As recently as this summer, the Sorrento Lions Club struggled with dwindling membership, few volunteer projects and had placed its Joseph Street meeting hall up for sale.

The community service organization, formed three years before the town was incorporated in 1956, seemed to be fading away.

But over the past three months, the Sorrento Lions Club has been infused with younger membership determined to jump-start the organization and bring back the unique fête fundraiser the town was known for — the Boucherie Festival.

Once heralded as the “Boucherie Capital of the World,” Sorrento has been without the annual festival since 2011.

“We hope to do a smaller-scale boucherie this year,” said Lions Club Vice President Heather Templet, 35. “It’s in the works. It’s our goal. We are pretty determined.”

The festival — and its tradition of celebrating the area’s Cajun culture and hog dish recipes — is of such significance to the town that candidates running for public office in 2013 were asked at a public debate if they supported bringing the festival back.

And, more recently, new signs indicating the town limits were installed with the second “o” in Sorrento featuring a curly pig tail.

For more than 25 years, the Sorrento Lions Club hosted the October festival at the Ascension Civic Center off Airline Highway.

The annual event featured carnival rides, food and music plus cracklin’ and jambalaya cooking competitions.

The festival was reigned over by the year’s Miss Sorrento Boucherie Festival Queen.

The event went off without a hitch for many years, postponed only once by Hurricane Katrina in 2005.

But, six years later, in 2011, it was canceled because the Lions Club could not find a new location to hold the festival after the event was forced to move from the civic center. The owner of the civic center property, the Ascension Parish School Board, had decided to use the property’s building as a storage warehouse and distribution center, leaving the festival without a home.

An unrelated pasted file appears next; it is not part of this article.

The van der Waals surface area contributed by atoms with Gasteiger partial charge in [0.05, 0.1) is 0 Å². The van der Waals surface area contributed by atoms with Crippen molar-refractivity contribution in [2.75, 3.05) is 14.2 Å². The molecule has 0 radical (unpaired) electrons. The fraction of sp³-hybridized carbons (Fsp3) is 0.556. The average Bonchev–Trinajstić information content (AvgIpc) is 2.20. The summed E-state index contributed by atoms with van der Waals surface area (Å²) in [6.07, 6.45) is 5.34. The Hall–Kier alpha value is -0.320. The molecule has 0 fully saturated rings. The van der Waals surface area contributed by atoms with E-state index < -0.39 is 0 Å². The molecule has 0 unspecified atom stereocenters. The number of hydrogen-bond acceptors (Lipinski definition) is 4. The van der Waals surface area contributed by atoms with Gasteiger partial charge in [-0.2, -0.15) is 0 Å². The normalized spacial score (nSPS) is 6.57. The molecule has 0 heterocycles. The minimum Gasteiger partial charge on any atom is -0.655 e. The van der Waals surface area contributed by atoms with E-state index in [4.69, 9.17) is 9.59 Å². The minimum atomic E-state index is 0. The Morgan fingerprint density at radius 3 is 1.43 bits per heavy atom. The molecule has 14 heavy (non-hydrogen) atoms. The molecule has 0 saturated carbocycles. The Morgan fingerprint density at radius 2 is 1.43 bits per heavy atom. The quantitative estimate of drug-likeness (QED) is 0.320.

The resurrection of the Lions Club and the possibility of a Boucherie Festival revival are two brights spots for a town trying to rebuild from numerous scandals. Voters decided to abolish the police department, and other scandals kept the town in the news.

“We’re hoping to bring a positive vibe to the town,” Templet said. “We love Sorrento. We want to do positive things for our senior citizens, for our children and just bring a light to the town. It really is a quaint, nice town.”

But to reach these goals, Templet said the Lions Club is searching for new members.

As founding members of the Lions Club aged, club activities dropped off and membership declined, Templet said.

The loss of the Boucherie Festival, the Lions Club’s premiere event, might have been the final nail in the coffin.

“Once there was no more Boucherie, there was no more income coming in, and people weren’t as interested anymore,” Templet said.

Today, membership is up from three to 18 people with one founding club member, former state District Judge A.J. Kling, still involved, Templet said.

The club is currently renovating its meeting hall to rent out for baby showers, reunions and parties, Templet said.

Membership is open to anyone who wants to serve, and Sorrento residency is not required, Templet said, since the club also raises money for statewide organizations including the Louisiana Lions Eye Foundation and the Louisiana Lions League for Crippled Children.

The Sorrento Lions Club has already volunteered at the town’s Christmas Lighting Ceremony earlier this month by serving food and painting children’s faces and has solicited funds to buy Christmas presents to distribute at the town’s senior citizen luncheon, Templet said.

As for the Boucherie Festival, Templet said the biggest question is whether the festival can fit inside the town’s new community center on Main Street.

Although much smaller than the festival’s previous site at the civic center, Templet said, the 3,500-square foot community center is equipped with a kitchen, an outdoor patio and sits on 16 acres that could be used to hold a smaller, one-day festival.

The property’s size and reduced parking, is “the one thing we’re going to have to work on logistics-wise,” Templet said.

The community center, planned by town officials for five years, has been a longtime goal for Mayor Mike Lambert, the Town Council and the town’s previous administration.

Coupled with the community center’s completion and the possibility of the Boucherie Festival returning, the Lions Club Renaissance is a positive trend that can only mean good things for Sorrento, Lambert said.

“I think it’s wonderful,” Lambert said. “The people are finally seeing we’ve stabilized our town government. They’re starting to feel good about Sorrento.”

The Sorrento Lions Club meets on the fourth Thursday of the month at 6:30 p.m. at its meeting hall at 44242 Joseph St. The club will not meet in December because of the Christmas holidays, Templet said.

For more information, email the club at or visit the group’s Facebook page at sorrentolionsclub-louisiana.